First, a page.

The road to corporate feudalism isn't going to be paved by guys who look like Don Draper. Suits and ties and constriction are the ways of the past. The real way to trick someone into spending 100% of their time working, is to convince them that they're not working at all. It's important notice how plenty of already successful companies, noticing their employees' envy, are starting to implement the same types of incentives as their smaller competitors. This isn't to suggest that there's some sort of worldwide conspiracy to turn workers into slaves, but rather to shed light on an important trend; namely, that startup culture is being co-opted by plenty of companies as a means of convincing their employees to work longer, harder, and at a rate that doesn't correspond to their pay. Now more than ever, potential employees have to be vigilant during the interview process. When in doubt, fall back on the old edict: if it sounds too good to be true, it probably is.


Matt Clibanoff is a writer and editor based in New York City who covers music, politics, sports and pop culture. His editorial work can be found in Pop Dust, The Liberty Project, and All Things Go. His fiction has been published in Forth Magazine. Website: https://matthewdclibanoff.journoportfolio.com/ Twitter: @mattclibanoff

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The Federal Reserve sets the guardrails for the federal funds rate, and through that helps control the money supply for the nation.

When you take out a loan for a car, charge something to your credit card, or get a personal line of credit, there is going to be an interest rate that applies to your loan.

A lot of different factors go into what you will be charged, including your own personal credit score. But even those with flawless credit still see a minimum charge that they can't get around. That all goes back to the Federal Funds Rate.

One thing consumers rarely realize is that all of our banks are lending money to each other every night. Banks are legally required to maintain a certain percentage of their deposits in non-interest-bearing accounts at the Federal Reserve to ensure they have enough money to cover any withdrawals that may unexpectedly come up. However, deposits can fluctuate and it's very common for some banks to exceed the requirement on certain days while some fall short. In cases like this, banks actually lend each other money to ensure they meet the minimum balance. It's a bit hard to imagine these multibillion-dollar financial institutions needing to borrow money to tide them over for a bit, but it happens every single night at the Federal Reserve. It's also a nice deal for those with balances above the reserve balance requirement to earn a bit of money with cash that would normally just be sitting there.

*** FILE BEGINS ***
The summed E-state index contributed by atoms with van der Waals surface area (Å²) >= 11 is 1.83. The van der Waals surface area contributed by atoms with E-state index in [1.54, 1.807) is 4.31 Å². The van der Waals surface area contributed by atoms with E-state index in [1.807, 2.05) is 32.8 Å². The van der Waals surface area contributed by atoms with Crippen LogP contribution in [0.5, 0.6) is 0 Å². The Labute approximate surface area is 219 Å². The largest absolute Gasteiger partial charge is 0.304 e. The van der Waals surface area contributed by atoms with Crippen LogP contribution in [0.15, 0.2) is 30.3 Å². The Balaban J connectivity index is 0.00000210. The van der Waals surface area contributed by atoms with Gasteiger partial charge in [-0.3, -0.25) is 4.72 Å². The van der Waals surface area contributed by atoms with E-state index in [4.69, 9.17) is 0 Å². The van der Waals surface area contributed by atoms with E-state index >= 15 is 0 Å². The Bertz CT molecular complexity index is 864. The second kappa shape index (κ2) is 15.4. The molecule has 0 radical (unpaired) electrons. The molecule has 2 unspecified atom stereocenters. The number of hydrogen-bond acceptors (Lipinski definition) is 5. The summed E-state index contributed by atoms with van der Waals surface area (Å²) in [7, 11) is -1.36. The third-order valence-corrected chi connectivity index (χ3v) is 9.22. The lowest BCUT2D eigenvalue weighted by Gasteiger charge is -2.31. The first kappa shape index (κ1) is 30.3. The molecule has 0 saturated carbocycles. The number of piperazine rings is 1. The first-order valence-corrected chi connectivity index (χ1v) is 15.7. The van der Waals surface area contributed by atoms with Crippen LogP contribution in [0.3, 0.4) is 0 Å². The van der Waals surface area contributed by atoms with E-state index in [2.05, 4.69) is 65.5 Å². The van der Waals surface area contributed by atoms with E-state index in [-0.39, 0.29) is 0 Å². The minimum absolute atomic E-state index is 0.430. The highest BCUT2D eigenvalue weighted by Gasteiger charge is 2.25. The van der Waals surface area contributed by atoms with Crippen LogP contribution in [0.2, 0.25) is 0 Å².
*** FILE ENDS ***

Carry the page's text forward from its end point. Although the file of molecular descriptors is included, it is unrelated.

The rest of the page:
The Federal Reserve The Federal Reserve


The exact interest rate the banks will charge each other is a matter of negotiation between them, but the Federal Open Market Committee (FOMC) (the arm of the Federal Reserve that sets monetary policy) meets eight times a year to set a target rate. They evaluate a multitude of economic indicators including unemployment, inflation, and consumer confidence to decide the best rate to keep the country in business. The weighted average of all interest rates across these interbank loans is the effective federal funds rate.

This rate has a huge impact on the economy overall as well as your personal finances. The federal funds rate is essentially the cheapest money available to a bank and that feeds into all of the other loans they make. Banks will add a slight upcharge to the rate set by the Fed to determine what is the lowest interest that they will announce for their most creditworthy customers, also known as the prime rate. If you have a variable interest rate loan (very common with credit cards and some student loans), it's likely that the interest rate you pay is a set percentage on top of that prime rate that your lender is paying. That's why in times of low interest rates (it was set at 0% during the Great Recession), a lot of borrowers should go for fixed interest rate loans that won't increase. However, if the federal funds rate was relatively high (it went up to 20% in the early 1980's), a variable interest rate loan may be a better decision as you would be charged less interest should the rate drop without the need to refinance.

The federal funds rate also has a major impact on your investment portfolio. The stock market reacts very strongly to any changes in interest rates from the Federal Reserve, as a lower rate makes it cheaper for companies to borrow and reinvest while a higher rate may restrict capital and slow short-term growth. If you have a significant portion of your investments in equities, a small change in the federal funds rate can have a large impact on your net worth.